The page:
Note 47400.1 : EVENT: DROP_SEGMENTS - Forcing cleanup of TEMPORARY segments

    There is also a method to patch (make changes) dictionary (not recommended otherwise). You could seek help from Oracle Support

    The method is to identify the segment( which you already have) and update the segment_type from temporary to 999.

    Note 388619.1: Last resort when SMON takes 100% CPU

    Regards,

    Suntrupth

  • Bobby Durrett
    Bobby Durrett Member Posts: 140 Blue Ribbon

    Suntrupth,

    I'll take a look at those notes.  At this point we are running fine with 10061 and 10269 events set so there isn't a crisis.  But, of course we need to clean things up eventually so we are planning our next move.  But, no one stayed up late last night working on it since the system is running.

    Thanks again for your input.

    - Bobby

  • Bobby Durrett
    Bobby Durrett Member Posts: 140 Blue Ribbon

    I put this question in the SR if anyone wants to see it:

    Do you know  if we dropped the tablespace if it would still cause the SS enqueues? The thing about this is that the index rebuild failed around December 25 and we didn't try to drop the temporary tablespace until January 18th so it seems that SMON spinning on the cleanup didn't cause the SS enqueues until we tried to drop the temporary tablespace. But it is hard to see how  dropping the tablespace is related to the cleanup of the failed index creation's temporary segment. I think it must be that when we tried to drop the temporary tablespace smon had to cleanup the sort segment that was in it and this cleanup was hungup behind the cleanup of the temporary segment. But, then we dropped the temporary tablespace with the 10061 and 10269 events set and yet were still seeing the ss enqueues (I think) so I'm not sure why that would be. If the drop tablespace cleanup doesn't affect anything else we can just run sqlplus nohup and let it run for two months (estimate that it will take 55 days).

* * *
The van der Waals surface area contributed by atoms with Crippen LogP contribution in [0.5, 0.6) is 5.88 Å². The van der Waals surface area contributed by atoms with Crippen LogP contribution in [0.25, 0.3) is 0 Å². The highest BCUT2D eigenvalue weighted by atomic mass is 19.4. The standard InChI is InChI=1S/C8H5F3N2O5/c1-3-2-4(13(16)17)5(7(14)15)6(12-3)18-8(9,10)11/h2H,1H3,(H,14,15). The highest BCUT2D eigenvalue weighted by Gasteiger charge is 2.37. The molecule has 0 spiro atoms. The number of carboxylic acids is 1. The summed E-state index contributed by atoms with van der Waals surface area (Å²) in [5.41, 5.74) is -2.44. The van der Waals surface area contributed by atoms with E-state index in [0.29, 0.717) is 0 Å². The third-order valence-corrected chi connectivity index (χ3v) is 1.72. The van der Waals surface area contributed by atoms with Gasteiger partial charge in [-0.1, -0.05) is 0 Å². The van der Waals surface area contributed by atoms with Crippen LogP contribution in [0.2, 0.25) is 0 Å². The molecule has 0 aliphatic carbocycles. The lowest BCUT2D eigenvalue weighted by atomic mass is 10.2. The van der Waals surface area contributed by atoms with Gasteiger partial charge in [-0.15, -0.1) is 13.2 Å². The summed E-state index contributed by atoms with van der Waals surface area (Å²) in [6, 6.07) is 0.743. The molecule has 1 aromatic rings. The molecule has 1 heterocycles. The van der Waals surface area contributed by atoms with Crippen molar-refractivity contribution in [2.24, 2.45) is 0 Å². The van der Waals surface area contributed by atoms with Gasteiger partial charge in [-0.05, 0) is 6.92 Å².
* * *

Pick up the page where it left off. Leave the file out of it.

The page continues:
Another thing I'm not sure about is why, after dropping the temporary tablespace with the 10061 and 10269 events set and removing the events and restarting, are we still having application issues?  I didn't actually observe the ss enqueues recurring this last time we brought the database up after dropping the temporary tablespace and with the events taken out of the init.ora.  But, we had complaints from the users and these went away when we put 10061 and 10269 back in and restarted the database.  Strange, especially since the temporary tablespace was locally managed anyway.